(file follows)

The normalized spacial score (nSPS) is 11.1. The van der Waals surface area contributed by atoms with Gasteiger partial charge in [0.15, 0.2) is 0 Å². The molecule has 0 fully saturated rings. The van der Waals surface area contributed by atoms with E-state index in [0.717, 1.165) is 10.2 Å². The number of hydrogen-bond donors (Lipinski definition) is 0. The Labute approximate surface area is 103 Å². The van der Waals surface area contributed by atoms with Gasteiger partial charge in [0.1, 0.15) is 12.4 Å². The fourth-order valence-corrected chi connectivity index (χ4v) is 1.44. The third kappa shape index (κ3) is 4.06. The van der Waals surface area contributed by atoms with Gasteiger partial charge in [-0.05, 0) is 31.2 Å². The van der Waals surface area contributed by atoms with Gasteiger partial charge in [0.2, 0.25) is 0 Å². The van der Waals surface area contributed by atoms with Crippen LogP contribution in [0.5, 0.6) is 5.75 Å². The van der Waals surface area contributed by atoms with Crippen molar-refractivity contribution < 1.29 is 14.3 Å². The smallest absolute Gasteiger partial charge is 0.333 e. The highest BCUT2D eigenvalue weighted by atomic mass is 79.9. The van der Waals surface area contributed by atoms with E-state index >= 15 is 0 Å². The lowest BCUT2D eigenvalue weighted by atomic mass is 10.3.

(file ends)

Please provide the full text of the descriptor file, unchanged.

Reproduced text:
The normalized spacial score (nSPS) is 11.1. The van der Waals surface area contributed by atoms with Gasteiger partial charge in [0.15, 0.2) is 0 Å². The molecule has 0 fully saturated rings. The van der Waals surface area contributed by atoms with E-state index in [0.717, 1.165) is 10.2 Å². The number of hydrogen-bond donors (Lipinski definition) is 0. The Labute approximate surface area is 103 Å². The van der Waals surface area contributed by atoms with Gasteiger partial charge in [0.1, 0.15) is 12.4 Å². The fourth-order valence-corrected chi connectivity index (χ4v) is 1.44. The third kappa shape index (κ3) is 4.06. The van der Waals surface area contributed by atoms with Gasteiger partial charge in [-0.05, 0) is 31.2 Å². The van der Waals surface area contributed by atoms with Gasteiger partial charge in [0.2, 0.25) is 0 Å². The van der Waals surface area contributed by atoms with Crippen LogP contribution in [0.5, 0.6) is 5.75 Å². The van der Waals surface area contributed by atoms with Crippen molar-refractivity contribution < 1.29 is 14.3 Å². The smallest absolute Gasteiger partial charge is 0.333 e. The highest BCUT2D eigenvalue weighted by atomic mass is 79.9. The van der Waals surface area contributed by atoms with E-state index >= 15 is 0 Å². The lowest BCUT2D eigenvalue weighted by atomic mass is 10.3.